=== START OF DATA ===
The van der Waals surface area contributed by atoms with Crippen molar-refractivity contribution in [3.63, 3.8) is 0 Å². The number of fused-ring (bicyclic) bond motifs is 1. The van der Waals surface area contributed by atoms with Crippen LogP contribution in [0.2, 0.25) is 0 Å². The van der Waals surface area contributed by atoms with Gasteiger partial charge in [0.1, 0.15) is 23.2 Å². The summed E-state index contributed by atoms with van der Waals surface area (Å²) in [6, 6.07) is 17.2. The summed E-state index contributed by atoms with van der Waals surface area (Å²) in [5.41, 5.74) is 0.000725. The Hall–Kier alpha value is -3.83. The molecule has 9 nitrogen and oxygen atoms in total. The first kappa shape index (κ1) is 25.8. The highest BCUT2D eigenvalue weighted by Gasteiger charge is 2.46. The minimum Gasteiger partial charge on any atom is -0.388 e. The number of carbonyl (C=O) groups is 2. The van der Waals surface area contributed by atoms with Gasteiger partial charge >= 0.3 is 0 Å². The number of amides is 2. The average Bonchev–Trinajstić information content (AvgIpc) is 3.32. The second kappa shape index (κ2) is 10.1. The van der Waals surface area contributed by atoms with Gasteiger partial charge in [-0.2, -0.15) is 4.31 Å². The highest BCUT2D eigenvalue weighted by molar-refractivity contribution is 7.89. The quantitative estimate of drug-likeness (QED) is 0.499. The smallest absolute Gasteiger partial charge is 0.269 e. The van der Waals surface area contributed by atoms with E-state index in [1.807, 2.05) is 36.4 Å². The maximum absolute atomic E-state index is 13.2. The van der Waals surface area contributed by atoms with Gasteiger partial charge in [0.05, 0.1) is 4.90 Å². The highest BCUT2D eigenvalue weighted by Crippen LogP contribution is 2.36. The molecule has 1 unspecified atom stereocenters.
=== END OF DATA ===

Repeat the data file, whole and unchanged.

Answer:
The van der Waals surface area contributed by atoms with Crippen molar-refractivity contribution in [3.63, 3.8) is 0 Å². The number of fused-ring (bicyclic) bond motifs is 1. The van der Waals surface area contributed by atoms with Crippen LogP contribution in [0.2, 0.25) is 0 Å². The van der Waals surface area contributed by atoms with Gasteiger partial charge in [0.1, 0.15) is 23.2 Å². The summed E-state index contributed by atoms with van der Waals surface area (Å²) in [6, 6.07) is 17.2. The summed E-state index contributed by atoms with van der Waals surface area (Å²) in [5.41, 5.74) is 0.000725. The Hall–Kier alpha value is -3.83. The molecule has 9 nitrogen and oxygen atoms in total. The first kappa shape index (κ1) is 25.8. The highest BCUT2D eigenvalue weighted by Gasteiger charge is 2.46. The minimum Gasteiger partial charge on any atom is -0.388 e. The number of carbonyl (C=O) groups is 2. The van der Waals surface area contributed by atoms with Gasteiger partial charge >= 0.3 is 0 Å². The number of amides is 2. The average Bonchev–Trinajstić information content (AvgIpc) is 3.32. The second kappa shape index (κ2) is 10.1. The van der Waals surface area contributed by atoms with Gasteiger partial charge in [-0.2, -0.15) is 4.31 Å². The highest BCUT2D eigenvalue weighted by molar-refractivity contribution is 7.89. The quantitative estimate of drug-likeness (QED) is 0.499. The smallest absolute Gasteiger partial charge is 0.269 e. The van der Waals surface area contributed by atoms with E-state index in [1.807, 2.05) is 36.4 Å². The maximum absolute atomic E-state index is 13.2. The van der Waals surface area contributed by atoms with Gasteiger partial charge in [0.05, 0.1) is 4.90 Å². The highest BCUT2D eigenvalue weighted by Crippen LogP contribution is 2.36. The molecule has 1 unspecified atom stereocenters.